publicly and a lot of romney folks i talked to it was kind of hard for them to watch that but they consider romney a patriot and would like him to have the job. but if he doesn't pick romney now after all of this, he could look a little vengeful. and romney could look a little dumb or humiliated, right? i mean, the stakes are now very high for both of them at this point. >> kirsten, donald trump announced his pick for defense -- did you guys want to add to that? >> i think it's all there. >> i think that's the best theory i've heard where donald trump doesn't seem like a total jerk in this situation. i think the way he's been treating romney has not been great and the way these people have been treating romney has been pretty bad. >> he also announced -- he's a showman -- he announced his pick for defense secretary james mattis in a very dramatic way as
well. what was your reaction watching that rally tonight in. >> i think he's great at stagecraft and he understands how to keep things interesting, keep people engaged. that's part of the carrier deal, was about -- it's like what you would want your -- that clip you played earlier of him telling the story of how he made the deal or decided to make the deal is like what americans would want and if you were watching a movie about the president, right, that's the story, the president who picks up the phone and saves the jobs right before christmas and trump gets that. >> mark? >> if you talk to republicans and democrats alike, this guy is a social general and his nickname is mad dog and people think he's probably this killing machine. perhaps he is in some way if he was in that role but also a very smart guy, spent the last three years at stanford university at the harvard -- excuse me. at the hoover institution studying and looking at how to reform the military.
very smart guy and i think, again, it's a testament to trump who is going outside the normal bounds of people that he really knows and going for the best people for the job. >> gloria, quickly, one more question so if you can do it quickly -- >> i was going to say, he's very skeptical of the iran deal and about russia. and that's different from the president-elect. >> mark, i wanted to get to this. top operatives met at harvard university for a postmortem. what do we know about that? >> there's a lot of bad blood between the clinton campaign and the romney -- listen to me. go back four years. the trump campaign. the bottom line is, the clinton campaign is accusing the trump campaign of running a campaign based upon racism and that's basically how they won and it all blew up at this conference
in harvard and for people who were there and from the press reports, it was really, really uncomfortable. >> that's when i said i'm trying to convey the reality of it, right? donald trump is a president-elect and we've got to move on but that's when i say scorched earth, that's what america's feeling similar to what the clinton -- >> go ahead, gloria. >> mark and i have been at these and four years ago i moderated that panel and, you know, people sort of said, okay, the election is over. we're going to talk about what we each did right and what we each did wrong. >> uh-huh. >> and today -- and i didn't go this time but today, from reading the reports and talking to friends who were there, it really seems to me that this is different, that this was so heartfelt and that the charges that are being thrown back and forth are so difficult that i -- you know, it's going to take longer than harvard gave it to kind of settle down after this election. it's not like it was in 2012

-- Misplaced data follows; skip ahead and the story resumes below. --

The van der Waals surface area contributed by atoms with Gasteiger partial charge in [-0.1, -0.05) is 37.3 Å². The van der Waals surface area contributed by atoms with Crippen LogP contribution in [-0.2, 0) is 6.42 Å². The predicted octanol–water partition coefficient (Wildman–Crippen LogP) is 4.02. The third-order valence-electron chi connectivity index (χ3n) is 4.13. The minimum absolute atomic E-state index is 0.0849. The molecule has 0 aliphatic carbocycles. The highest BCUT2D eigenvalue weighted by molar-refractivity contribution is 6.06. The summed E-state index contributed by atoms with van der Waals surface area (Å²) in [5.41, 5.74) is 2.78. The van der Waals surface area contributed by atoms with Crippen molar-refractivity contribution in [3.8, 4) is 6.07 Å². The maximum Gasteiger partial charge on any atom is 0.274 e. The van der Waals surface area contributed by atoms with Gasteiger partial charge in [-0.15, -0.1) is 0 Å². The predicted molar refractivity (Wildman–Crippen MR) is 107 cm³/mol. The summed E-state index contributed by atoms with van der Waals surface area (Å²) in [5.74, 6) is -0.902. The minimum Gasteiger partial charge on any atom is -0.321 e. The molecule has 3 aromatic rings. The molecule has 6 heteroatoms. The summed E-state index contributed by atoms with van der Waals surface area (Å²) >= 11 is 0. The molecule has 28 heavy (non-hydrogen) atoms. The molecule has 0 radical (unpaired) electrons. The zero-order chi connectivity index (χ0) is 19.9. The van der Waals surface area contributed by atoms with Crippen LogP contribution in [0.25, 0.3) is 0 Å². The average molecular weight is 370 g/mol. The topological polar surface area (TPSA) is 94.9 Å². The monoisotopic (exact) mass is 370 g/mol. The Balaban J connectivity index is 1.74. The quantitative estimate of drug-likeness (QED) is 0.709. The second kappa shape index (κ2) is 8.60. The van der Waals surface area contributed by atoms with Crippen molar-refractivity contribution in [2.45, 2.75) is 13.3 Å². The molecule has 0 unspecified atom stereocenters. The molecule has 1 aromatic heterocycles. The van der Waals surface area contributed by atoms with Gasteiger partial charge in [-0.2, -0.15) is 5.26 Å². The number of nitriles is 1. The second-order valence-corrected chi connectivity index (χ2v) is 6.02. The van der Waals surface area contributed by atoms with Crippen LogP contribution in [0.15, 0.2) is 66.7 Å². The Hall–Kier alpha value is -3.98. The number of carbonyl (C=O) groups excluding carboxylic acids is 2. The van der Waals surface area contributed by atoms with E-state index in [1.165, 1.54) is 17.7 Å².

where people could sit around a table and just sort of discuss their strategy. that wasn't this session. >> i bet it was interesting being there, though. thank you very much. i appreciate all of you. when we come back, listening to donald trump america. the wall street trader who quit his job and traveled 100,000 miles to trump country. m to tru. . . . .
there good manufacturing jobs really disappear. let's discuss this now with chris arnade, a writer and photographer, who drove across the country to talk to trump voters. j.d. vance is also joining me and political contributor van jones. welcome back to the show to those who have been on. chris, i don't think you've been on but thank you for coming on. >> thank you very much for having me. you traveled a hundred thousand miles through what you called trump country meeting and photographing american voters. what did you learn from the people you talked to? >> i had originally intended to -- my travels were dedicated to talking to people suffering from addiction and focusing on poverty and so i was going to places where basically hope was leaving and that's where i saw addiction entering but i also saw in those places the trump voters and i saw his message resonating with people in those same communities.
what i saw was america extremely frustrated, feeling left behind, communities destroyed and people were humiliated. >> you say that the -- i thought this was interesting -- that the real divide in this country isn't necessarily between blacks and whites or rich and poor but between what you call front row kids and black row kids. explain that to us. >> well, firstly, i would say that there is a huge divide in race. we segregate ourselves. we're a segregated country. but beyond that, the second divide there is education. i'm a front row kid and i think a lot of people who are listening to this are front row kids. people who have post graduate degrees might have grown up in towns that once had factories and then left them and went to get education and then moved on